“If I told you earthly things and you do not believe, how will you believe if I tell you heavenly things? No one has ascended into heaven, but He who descended from heaven; the Son of Man” (John 3:12-13). There is a difference between earthly things and heavenly things spoken by Jesus. The misunderstandings in John always occur when people hear the earthly thing instead of the heavenly. That’s why Nicodemus doesn’t hear the heavenly message about being born of God from above, he hears the earthly message about crawling back into his mother’s womb. But to be born from above is the same thing as being born “not of blood nor of the will of the flesh nor of the will of man, but of God” (John 1:13). God is above, God is Spirit (John 4:24), the one who is born from above, and is born of water and Spirit, is born of God.
That one who is born from above is also born of God, born of Spirit, and born of water is really interesting. We may think that water doesn’t seem to fit well with these other descriptions, water is not God, Spirit, or from above. But water does take on a significant spiritual role in the Gospel of John. Immediately following this conversation with Nicodemus water is linked with baptism (John 3:22-23). The phrase “because there was much water there” (John 3:23) seems like a peculiar detail to add, which means it probably shouldn’t be glossed over. I don’t see any way the early church doesn’t see baptism when they read John 3:5. But water is also connected to eternal life (John 4:10-14), sight for the blind (John 9:7), washing that gives you a part with Jesus (John 13:8), and the blood of Jesus (John 19:34). But most significantly for our passage, it is linked directly to the Holy Spirit, “Jesus stood and cried out, saying, ‘If anyone is thirsty, let him come to Me and drink. He who believes in Me, as the Scripture said, “From his innermost being will flow rivers of living water.”’ But this He spoke of the Spirit, whom those who believed in Him were to receive; for the Spirit was not yet given, because Jesus was not yet glorified” (John 7:37-39).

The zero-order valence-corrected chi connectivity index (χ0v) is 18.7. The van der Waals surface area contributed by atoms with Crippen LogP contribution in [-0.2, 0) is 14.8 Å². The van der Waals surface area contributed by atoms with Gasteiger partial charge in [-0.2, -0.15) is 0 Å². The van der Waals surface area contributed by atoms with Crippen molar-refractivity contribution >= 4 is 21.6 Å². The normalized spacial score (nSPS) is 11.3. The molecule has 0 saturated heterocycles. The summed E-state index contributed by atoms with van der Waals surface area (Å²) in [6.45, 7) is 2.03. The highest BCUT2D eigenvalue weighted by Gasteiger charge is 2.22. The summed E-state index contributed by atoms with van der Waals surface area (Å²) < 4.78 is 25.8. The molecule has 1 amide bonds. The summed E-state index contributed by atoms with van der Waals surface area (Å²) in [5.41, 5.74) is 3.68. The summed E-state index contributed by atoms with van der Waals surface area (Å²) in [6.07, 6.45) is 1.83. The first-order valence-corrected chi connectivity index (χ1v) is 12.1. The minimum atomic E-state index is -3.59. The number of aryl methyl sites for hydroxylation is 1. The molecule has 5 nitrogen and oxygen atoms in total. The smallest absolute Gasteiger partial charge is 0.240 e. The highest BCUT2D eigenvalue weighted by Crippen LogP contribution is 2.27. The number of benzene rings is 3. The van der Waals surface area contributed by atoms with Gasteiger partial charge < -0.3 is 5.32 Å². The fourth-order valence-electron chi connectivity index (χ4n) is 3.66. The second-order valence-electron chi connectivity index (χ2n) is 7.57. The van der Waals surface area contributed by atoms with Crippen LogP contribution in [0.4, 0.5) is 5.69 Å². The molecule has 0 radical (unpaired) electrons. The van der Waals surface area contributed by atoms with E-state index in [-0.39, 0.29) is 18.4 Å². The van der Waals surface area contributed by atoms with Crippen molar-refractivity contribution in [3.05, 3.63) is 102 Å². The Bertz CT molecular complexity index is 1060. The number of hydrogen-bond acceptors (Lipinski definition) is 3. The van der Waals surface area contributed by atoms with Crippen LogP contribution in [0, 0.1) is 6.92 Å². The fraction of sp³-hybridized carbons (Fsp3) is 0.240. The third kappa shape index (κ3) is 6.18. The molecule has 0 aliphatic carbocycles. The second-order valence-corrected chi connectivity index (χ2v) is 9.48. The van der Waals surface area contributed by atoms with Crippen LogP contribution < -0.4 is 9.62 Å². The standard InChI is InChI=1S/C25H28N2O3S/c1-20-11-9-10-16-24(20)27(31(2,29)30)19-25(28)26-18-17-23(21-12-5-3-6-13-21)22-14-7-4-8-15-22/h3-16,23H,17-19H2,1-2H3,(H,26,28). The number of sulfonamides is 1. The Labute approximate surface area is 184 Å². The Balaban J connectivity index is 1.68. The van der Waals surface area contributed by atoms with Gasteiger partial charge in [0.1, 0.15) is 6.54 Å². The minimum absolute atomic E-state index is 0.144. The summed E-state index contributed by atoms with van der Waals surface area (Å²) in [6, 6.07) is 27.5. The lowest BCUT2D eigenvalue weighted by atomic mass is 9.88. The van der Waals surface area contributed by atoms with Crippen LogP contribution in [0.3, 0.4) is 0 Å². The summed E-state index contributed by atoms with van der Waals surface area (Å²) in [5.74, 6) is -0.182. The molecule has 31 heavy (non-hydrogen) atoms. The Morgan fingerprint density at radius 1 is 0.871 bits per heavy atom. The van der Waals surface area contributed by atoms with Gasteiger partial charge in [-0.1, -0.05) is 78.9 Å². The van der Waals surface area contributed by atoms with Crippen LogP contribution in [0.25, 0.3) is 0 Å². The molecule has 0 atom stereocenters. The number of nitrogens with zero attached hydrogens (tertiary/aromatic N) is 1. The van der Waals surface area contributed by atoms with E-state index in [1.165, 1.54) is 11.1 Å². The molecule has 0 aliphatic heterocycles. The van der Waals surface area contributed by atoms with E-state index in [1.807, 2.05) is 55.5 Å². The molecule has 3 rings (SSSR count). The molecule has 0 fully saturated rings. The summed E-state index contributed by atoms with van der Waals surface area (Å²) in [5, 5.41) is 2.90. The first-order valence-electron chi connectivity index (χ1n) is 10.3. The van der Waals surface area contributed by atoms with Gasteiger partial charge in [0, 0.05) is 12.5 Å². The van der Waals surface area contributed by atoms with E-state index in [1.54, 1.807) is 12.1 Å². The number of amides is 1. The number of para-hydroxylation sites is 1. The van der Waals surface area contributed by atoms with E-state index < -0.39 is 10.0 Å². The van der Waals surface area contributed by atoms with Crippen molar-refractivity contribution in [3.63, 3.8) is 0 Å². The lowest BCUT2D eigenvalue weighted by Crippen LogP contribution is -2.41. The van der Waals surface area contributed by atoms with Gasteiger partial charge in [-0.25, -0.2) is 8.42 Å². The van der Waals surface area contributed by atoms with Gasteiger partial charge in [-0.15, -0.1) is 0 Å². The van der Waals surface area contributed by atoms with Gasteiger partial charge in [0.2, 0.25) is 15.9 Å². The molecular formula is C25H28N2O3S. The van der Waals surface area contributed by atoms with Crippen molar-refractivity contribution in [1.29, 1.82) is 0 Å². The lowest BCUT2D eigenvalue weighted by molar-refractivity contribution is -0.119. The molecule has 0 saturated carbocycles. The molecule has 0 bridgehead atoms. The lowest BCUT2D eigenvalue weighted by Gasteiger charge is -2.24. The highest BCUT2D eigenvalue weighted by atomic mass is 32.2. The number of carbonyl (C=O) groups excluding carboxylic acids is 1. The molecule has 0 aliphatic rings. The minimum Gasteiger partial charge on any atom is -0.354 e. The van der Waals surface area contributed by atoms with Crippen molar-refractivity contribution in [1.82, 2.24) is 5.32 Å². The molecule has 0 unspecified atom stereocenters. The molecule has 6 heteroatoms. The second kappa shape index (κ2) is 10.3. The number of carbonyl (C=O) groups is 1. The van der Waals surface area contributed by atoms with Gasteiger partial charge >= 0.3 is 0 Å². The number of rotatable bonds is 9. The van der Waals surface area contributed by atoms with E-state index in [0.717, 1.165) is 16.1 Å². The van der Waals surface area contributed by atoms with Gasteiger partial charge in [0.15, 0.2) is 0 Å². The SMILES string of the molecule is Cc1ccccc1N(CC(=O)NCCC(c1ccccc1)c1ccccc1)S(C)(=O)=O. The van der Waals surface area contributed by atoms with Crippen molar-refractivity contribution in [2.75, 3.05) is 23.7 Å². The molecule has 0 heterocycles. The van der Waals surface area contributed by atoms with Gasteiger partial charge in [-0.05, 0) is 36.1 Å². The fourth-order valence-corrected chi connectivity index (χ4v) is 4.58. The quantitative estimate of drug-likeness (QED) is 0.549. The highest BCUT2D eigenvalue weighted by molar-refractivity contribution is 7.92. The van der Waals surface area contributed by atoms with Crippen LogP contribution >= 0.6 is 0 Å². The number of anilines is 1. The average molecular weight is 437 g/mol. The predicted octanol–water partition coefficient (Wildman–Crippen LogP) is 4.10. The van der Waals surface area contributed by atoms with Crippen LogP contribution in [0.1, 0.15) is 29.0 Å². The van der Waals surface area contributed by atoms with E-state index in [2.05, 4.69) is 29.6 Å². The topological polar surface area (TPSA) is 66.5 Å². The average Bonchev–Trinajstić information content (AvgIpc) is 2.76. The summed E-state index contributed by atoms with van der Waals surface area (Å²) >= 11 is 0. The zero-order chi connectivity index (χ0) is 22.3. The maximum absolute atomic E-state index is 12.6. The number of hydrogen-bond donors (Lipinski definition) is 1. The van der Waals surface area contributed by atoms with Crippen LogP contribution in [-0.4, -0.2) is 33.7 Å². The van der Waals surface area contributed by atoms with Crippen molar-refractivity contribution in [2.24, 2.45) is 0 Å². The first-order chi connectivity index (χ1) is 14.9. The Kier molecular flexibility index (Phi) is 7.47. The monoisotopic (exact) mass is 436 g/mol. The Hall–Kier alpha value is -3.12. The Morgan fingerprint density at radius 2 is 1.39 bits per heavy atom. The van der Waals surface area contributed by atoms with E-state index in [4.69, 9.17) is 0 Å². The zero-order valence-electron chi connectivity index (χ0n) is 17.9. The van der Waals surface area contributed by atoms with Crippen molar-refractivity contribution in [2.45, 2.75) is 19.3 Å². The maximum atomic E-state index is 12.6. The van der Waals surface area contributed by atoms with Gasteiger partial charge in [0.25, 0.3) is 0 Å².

Spirit and Wind:
Jesus then uses another word that has a double meaning: πνεῦμα. This word means “wind” or “Spirit” and Jesus uses it to mean both in the very same verse! “The wind blows where it wishes and you hear the sound of it, but do not know where it comes from and where it is going; so is everyone who is born of the Spirit” (John 3:8). Imagine Jesus and Nicodemus talking, late into the evening, on a gusty night. They can hear the wind but cannot predict where has come from or where it will end up, nor can they control it. Nicodemus is a man used to authority: making decisions, having control, running his own life. Jesus is telling Him, to be born of the Spirit is to give up control. You have as much control over the Spirit as you do the wind.
By the way, we should always be a little cautious when some teacher or preacher tries to tell us exactly what the Spirit can and cannot do or will and will not do. There is a lot of ambiguity to the work of the Spirit in the Bible. And I believe that’s intentional. To nail down the Spirit is like nailing down the wind (I mean, it’s the exact same word!). Good luck! It is better to watch and see what happens, than to try to control and confine.